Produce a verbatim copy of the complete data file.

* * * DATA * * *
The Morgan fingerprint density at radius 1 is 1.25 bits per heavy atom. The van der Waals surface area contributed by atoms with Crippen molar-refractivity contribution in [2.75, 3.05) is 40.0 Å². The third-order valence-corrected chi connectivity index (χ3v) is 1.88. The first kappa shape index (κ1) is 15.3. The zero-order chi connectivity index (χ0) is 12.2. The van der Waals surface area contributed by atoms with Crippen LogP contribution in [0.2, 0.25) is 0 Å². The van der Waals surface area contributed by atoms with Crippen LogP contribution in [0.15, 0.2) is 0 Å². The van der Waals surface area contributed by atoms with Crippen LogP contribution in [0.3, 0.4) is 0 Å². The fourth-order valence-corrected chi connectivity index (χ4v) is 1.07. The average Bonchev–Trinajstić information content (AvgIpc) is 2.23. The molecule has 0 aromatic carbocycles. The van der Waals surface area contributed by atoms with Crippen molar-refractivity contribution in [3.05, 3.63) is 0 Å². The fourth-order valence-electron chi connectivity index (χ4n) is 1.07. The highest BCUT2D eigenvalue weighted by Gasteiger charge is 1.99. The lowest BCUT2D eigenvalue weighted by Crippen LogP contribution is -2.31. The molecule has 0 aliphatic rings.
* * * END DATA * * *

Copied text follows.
The Morgan fingerprint density at radius 1 is 1.25 bits per heavy atom. The van der Waals surface area contributed by atoms with Crippen molar-refractivity contribution in [2.75, 3.05) is 40.0 Å². The third-order valence-corrected chi connectivity index (χ3v) is 1.88. The first kappa shape index (κ1) is 15.3. The zero-order chi connectivity index (χ0) is 12.2. The van der Waals surface area contributed by atoms with Crippen LogP contribution in [0.2, 0.25) is 0 Å². The van der Waals surface area contributed by atoms with Crippen LogP contribution in [0.15, 0.2) is 0 Å². The van der Waals surface area contributed by atoms with Crippen LogP contribution in [0.3, 0.4) is 0 Å². The fourth-order valence-corrected chi connectivity index (χ4v) is 1.07. The average Bonchev–Trinajstić information content (AvgIpc) is 2.23. The molecule has 0 aromatic carbocycles. The van der Waals surface area contributed by atoms with Crippen molar-refractivity contribution in [3.05, 3.63) is 0 Å². The fourth-order valence-electron chi connectivity index (χ4n) is 1.07. The highest BCUT2D eigenvalue weighted by Gasteiger charge is 1.99. The lowest BCUT2D eigenvalue weighted by Crippen LogP contribution is -2.31. The molecule has 0 aliphatic rings.